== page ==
To help healthcare middle managers leverage their influence during implementation, their role must be well defined and understood . In response, there has been a surge of literature exploring their role, including a systematic review aimed at identifying hospital manager’s activity, engagement and time spent on quality and safety . However, the research to date has not always distinguished specific leadership responsibilities of middle managers as compared to other levels of leadership. Furthermore, role descriptions of healthcare middle managers in QI is often derived from the perspective or observations of other levels of leadership and/or other stakeholders (i.e. clinical staff, physician co-leads, senior leadership) rather than from the middle manager’s perspective .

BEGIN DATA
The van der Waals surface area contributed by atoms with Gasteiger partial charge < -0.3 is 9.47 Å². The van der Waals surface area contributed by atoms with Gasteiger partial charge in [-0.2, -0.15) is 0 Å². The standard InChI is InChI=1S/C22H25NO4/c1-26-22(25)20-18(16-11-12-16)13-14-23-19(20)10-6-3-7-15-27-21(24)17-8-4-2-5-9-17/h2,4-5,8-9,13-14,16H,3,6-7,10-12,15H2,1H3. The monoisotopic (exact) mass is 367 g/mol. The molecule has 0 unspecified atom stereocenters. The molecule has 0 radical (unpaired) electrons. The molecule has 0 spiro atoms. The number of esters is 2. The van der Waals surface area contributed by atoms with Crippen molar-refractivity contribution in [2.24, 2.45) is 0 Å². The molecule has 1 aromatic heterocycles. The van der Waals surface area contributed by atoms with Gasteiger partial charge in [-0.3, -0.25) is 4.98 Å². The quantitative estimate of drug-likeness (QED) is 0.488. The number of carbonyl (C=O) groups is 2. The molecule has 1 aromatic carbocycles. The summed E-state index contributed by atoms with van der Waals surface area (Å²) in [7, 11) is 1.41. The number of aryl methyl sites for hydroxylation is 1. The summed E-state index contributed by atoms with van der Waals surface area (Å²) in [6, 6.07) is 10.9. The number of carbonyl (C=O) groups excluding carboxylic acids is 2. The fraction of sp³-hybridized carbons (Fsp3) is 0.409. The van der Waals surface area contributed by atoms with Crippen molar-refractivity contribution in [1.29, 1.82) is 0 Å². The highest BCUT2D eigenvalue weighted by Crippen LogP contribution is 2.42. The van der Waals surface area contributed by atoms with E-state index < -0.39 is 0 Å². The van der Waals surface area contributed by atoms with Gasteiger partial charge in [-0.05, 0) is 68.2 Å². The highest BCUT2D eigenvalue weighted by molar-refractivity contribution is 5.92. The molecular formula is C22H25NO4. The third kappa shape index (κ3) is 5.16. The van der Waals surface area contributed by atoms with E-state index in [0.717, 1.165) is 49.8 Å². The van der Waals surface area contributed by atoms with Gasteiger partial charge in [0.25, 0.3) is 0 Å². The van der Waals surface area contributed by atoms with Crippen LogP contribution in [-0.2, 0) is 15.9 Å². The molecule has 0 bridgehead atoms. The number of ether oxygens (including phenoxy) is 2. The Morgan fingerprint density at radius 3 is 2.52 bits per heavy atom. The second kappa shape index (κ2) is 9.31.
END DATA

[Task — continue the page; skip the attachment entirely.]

This review aims to identify what is known about healthcare middle managers’ role in participating and leading QI project implementation. Additionally, this review sets out to determine how other stakeholders (as compared to middle managers themselves) perceive their role, and ascertain if differences exist.
Concepts and methodology
Role in this context is defined as the tasks, activities, and engagement in QI project implementation . Given the extensive considerations within QI projects, this review focuses only on the implementation process. This is defined as the initial introduction of an initiative to a defined clinical area or department.